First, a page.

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  2. I agree with SynCaine – the disconnect here is most likely coming form your definition of fun. I’m guessing you have an academic understanding that the activities on offer in Far Cry 4 “should” be more fun but that’s being countermanded by your senses which are clearly telling you that you’re having more fun in No Man’s Sky.

    Fun is a very unhelpful concept at the best of times and when it comes to discussing games it’s damn near useless. By my own definition, something I want to do more than something else is de facto “more fun” but that really doesn’t get us very far. In the end, when it comes to defining what is and isn’t “fun”, what counts is what you do – not what you think about what you did when you’ve stopped stop doing it.

    All of which means I mostly have more fun writing about games than playing them, which is why I’m tabbed out from one now, typing this…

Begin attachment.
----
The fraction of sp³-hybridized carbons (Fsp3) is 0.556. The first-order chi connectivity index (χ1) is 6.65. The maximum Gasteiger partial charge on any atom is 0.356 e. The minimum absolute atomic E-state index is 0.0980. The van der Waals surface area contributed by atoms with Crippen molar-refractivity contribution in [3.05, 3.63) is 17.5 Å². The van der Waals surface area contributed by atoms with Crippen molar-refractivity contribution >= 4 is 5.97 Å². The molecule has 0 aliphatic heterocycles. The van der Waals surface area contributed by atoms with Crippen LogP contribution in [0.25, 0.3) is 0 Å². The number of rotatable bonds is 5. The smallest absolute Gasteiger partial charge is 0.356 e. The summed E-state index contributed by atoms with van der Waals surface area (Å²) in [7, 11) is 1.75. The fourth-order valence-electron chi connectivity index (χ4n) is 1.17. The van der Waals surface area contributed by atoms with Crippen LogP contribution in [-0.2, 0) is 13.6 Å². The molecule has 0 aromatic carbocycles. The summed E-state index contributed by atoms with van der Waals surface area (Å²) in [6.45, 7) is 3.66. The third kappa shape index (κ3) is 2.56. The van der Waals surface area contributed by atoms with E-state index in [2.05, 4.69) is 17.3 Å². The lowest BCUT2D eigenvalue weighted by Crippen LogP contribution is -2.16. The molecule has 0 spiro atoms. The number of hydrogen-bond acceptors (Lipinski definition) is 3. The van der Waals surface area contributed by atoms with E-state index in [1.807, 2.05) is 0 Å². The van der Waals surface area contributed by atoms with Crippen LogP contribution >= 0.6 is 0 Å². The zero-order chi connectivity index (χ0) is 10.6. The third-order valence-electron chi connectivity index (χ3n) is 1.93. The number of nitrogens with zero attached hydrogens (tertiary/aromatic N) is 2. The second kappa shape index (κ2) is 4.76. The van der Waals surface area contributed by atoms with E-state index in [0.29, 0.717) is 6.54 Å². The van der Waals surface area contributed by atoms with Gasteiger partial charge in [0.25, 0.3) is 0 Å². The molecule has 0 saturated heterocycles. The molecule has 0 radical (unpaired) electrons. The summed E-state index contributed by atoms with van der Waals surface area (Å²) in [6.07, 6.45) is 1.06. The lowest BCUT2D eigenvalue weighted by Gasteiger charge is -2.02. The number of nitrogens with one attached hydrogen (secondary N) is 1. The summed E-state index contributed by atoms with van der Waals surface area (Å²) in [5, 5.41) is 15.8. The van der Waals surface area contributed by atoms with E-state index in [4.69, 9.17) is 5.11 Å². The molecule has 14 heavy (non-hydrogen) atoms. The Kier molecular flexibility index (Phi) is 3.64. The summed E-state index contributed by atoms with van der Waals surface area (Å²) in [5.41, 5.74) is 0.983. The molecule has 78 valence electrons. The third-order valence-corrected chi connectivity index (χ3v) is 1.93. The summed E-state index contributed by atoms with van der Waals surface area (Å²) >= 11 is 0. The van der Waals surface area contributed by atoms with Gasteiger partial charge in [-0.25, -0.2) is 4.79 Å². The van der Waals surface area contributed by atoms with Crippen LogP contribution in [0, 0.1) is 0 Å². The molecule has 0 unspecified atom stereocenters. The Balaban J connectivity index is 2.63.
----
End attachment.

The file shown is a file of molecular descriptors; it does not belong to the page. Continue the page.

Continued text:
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  3. There’s another possibility: are you really playing games for the stated reason of them being inherently “fun” or are you motivated / compelled to play a certain game for reasons beyond fun-seeking?

    Such reasons could be: Wanting to spend 4+ hours escapism into a computer game world without breakpoints; feeling fulfilled by the sense of accumulation and numbers going up and tasks on a checklist ticked off; a long term investment of time doing something tolerable but not objectively the most fun in order to feel gratified with a valued reward at the end of it, and so on.